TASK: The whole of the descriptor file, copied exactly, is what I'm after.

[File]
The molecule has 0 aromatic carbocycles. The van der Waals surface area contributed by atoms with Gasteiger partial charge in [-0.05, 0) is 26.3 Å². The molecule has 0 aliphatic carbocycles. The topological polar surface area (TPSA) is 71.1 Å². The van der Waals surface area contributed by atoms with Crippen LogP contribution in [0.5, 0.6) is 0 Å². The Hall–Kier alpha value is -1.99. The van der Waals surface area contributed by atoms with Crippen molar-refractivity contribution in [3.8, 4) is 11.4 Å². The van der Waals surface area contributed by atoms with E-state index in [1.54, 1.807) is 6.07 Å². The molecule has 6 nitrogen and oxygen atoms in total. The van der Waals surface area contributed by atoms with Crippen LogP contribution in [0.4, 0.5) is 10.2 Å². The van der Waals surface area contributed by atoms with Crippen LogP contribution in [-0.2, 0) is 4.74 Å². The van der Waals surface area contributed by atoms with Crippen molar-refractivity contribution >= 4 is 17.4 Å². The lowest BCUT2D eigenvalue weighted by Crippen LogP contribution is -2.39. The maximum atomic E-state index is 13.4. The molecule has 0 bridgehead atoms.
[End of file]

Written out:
The molecule has 0 aromatic carbocycles. The van der Waals surface area contributed by atoms with Gasteiger partial charge in [-0.05, 0) is 26.3 Å². The molecule has 0 aliphatic carbocycles. The topological polar surface area (TPSA) is 71.1 Å². The van der Waals surface area contributed by atoms with Crippen LogP contribution in [0.5, 0.6) is 0 Å². The Hall–Kier alpha value is -1.99. The van der Waals surface area contributed by atoms with Crippen molar-refractivity contribution in [3.8, 4) is 11.4 Å². The van der Waals surface area contributed by atoms with E-state index in [1.54, 1.807) is 6.07 Å². The molecule has 6 nitrogen and oxygen atoms in total. The van der Waals surface area contributed by atoms with Crippen LogP contribution in [0.4, 0.5) is 10.2 Å². The van der Waals surface area contributed by atoms with Crippen LogP contribution in [-0.2, 0) is 4.74 Å². The van der Waals surface area contributed by atoms with Crippen molar-refractivity contribution >= 4 is 17.4 Å². The lowest BCUT2D eigenvalue weighted by Crippen LogP contribution is -2.39. The maximum atomic E-state index is 13.4. The molecule has 0 bridgehead atoms.